Dr. Amy E. Bonomi is Professor and Chair of the Human Development and Family Studies Department at Michigan State University. Dr. Bonomi’s research focuses on the health impacts, contexts for, and dynamics of intimate partner violence and sexual violence. She is conducting studies on campus sexual assault, and developing intervention tools to assist college students in decoding abuse, power, control and harm in relationships. In recognition of the impact of Dr. Bonomi’s research in violence prevention, in 2011, she was awarded the Distinguished Scholar Award from The Ohio State University’s College of Education and Human Ecology. Dr. Bonomi is an associate editor at the Journal of Women’s Health and writes a violence prevention blog for the Huffington Post.
Industry Expertise (2)
Areas of Expertise (4)
University of Washington: Ph.D., Health Services
Loyola University: B.S., Applied Psychology
- U.S. Centers for Disease Control and Prevention
- National Institute of Justice
- Center for Innovation and Research
- Research Consortium on Gender-based Violence
- MSU Sexual Violence Advisory Committee
- Journal of Women's Health
One More (Feminist) Wonder About ‘Wonder Woman’: It Passes The Abuse Litmus Test
Huffington Post online
Guest blog post
We live in an era marked by popular films that normalize violence against women, such as “Fifty Shades of Grey” and “Twilight.” In these films, men use sexual coercion and other abuse strategies (e.g., name-calling, humiliation, and stalking) to control and harm women.
Is this a problem? Sure it is, when you consider that popular culture sets an important underlying context for attitudes and behaviors. And when national research shows that violence affects at least one in four women across their lifetime.
Women recognize abuse in "Fifty Shades" film
“The encouraging news is that these young women are identifying aspects of an unhealthy relationship between Christian and Anastasia,” said lead author Amy Bonomi, chairperson and professor of MSU’s Department of Human Development and Family Studies. “They were keenly aware of the different aspects of abuse in the relationship and told us in great detail the danger the abuse poses for Anastasia.”...
The foremost academic expert on 'Fifty Shades of Grey' tells us why the movie is truly horrible
Amy Bonomi, a public health researcher and the chair of the human development and family studies department at Michigan State University, has taken several people to see the movie "Fifty Shades of Grey" — but she doesn't exactly recommend it.
"It's horrible," she says. Bonomi's biggest problem with the movie is not that it is overwrought or poorly written, but that it popularizes a dangerous relationship, misrepresenting abuse as consensual bondage play or kink...
"Fifty Shades" research hits big in 2014
Much like the controversial book it explores, an MSU scholar’s investigation into the potential harmful effects of “Fifty Shades of Grey” is a huge hit.
Amy Bonomi’s two studies, which appeared in the Journal of Women’s Health, were both among the 100 most-read articles of 2014 in the extensive academic library of Mary Ann Liebert Inc., publishers.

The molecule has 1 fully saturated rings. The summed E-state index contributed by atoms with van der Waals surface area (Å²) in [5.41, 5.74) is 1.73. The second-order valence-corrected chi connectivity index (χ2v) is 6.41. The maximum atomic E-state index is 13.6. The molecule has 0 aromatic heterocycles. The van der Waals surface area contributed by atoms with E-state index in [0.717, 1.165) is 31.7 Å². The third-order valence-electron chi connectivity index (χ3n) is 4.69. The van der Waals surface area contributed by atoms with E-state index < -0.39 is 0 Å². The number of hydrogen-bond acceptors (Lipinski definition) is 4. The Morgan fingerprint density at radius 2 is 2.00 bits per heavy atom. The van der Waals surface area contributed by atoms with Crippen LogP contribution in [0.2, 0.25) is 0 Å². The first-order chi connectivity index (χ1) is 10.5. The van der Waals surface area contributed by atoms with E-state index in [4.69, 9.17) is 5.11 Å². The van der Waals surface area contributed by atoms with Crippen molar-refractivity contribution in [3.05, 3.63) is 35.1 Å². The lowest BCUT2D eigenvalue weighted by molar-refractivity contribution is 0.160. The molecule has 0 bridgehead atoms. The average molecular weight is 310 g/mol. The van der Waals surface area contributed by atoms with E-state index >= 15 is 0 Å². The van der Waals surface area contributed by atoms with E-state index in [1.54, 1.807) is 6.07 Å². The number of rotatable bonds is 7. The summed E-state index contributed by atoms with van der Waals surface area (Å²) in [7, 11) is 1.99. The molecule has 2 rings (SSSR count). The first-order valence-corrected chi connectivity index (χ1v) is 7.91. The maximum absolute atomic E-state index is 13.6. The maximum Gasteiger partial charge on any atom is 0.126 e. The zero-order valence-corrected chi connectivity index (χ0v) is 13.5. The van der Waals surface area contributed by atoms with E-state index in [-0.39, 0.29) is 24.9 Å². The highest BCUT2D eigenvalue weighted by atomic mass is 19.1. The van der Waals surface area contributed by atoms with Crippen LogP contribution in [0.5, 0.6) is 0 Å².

The company published 85 journals with a total of 9,067 articles last year. That means Bonomi’s two papers were in the top 11 percent of the most-read articles...
Reading "Fifty Shades" linked to unhealthy behaviors
All are known risks associated with being in an abusive relationship, much like the lead character, Anastasia, is in “Fifty Shades,” said Amy Bonomi, the study’s lead investigator. And while the study did not distinguish whether women experienced the health behaviors before or after reading the books, it’s a potential problem either way, she said.
“If women experienced adverse health behaviors such as disordered eating first, reading ‘Fifty Shades’ might reaffirm those experiences and potentially aggravate related trauma,” said Bonomi, chairperson and professor in MSU’s Department of Human Development and Family Studies...
Journal Articles (11)
During an era when campuses nationwide are increasingly in the spotlight for a range of sexual assault infractions, Rothman proposes four groundbreaking thought experiments that challenge the status quo in campus-based prevention programming and call for us to do better. Namely, Rothman’s thought experiments—which suggest that campuses 1) invest in fighting structural oppression at the societal level, 2) direct their social norming work at the macro level, 3) educate preventionists in consent and pleasure related to kink, anal sex and group sex, and 4) enact education and counseling for sexual violence perpetrators—provide us with fresh opportunities to examine our willingness and capacity to change and to become even more impactful leaders in practices to reduce sexual violence.
We address questions about (1) how college women with a disability experience sexual violence (SV) and intimate partner violence (IPV) across partners, including disability-specific abuse and (2) how SV/IPV impacts psychological, behavioral, physical, and academic life domains.
The present study is an analysis of in-depth interviews with college women reporting a mental health disability and at least one experience of intimate partner violence (IPV) or sexual violence (SV) to elucidate how alcohol use is associated with both violence victimization and mental health symptoms. Our findings underscore salient alcohol-related themes in college women with histories of IPV/SV and mental health disability: alcohol use in their family of origin and/or with intimate partners, partying and heavy drinking as a normal college social context, abusive partners and SV perpetrators using alcohol as a mechanism for control and targeted rape, and worsening mental health symptoms after violence exposure, which prompted alcohol use to cope and was associated with vulnerability to more violence.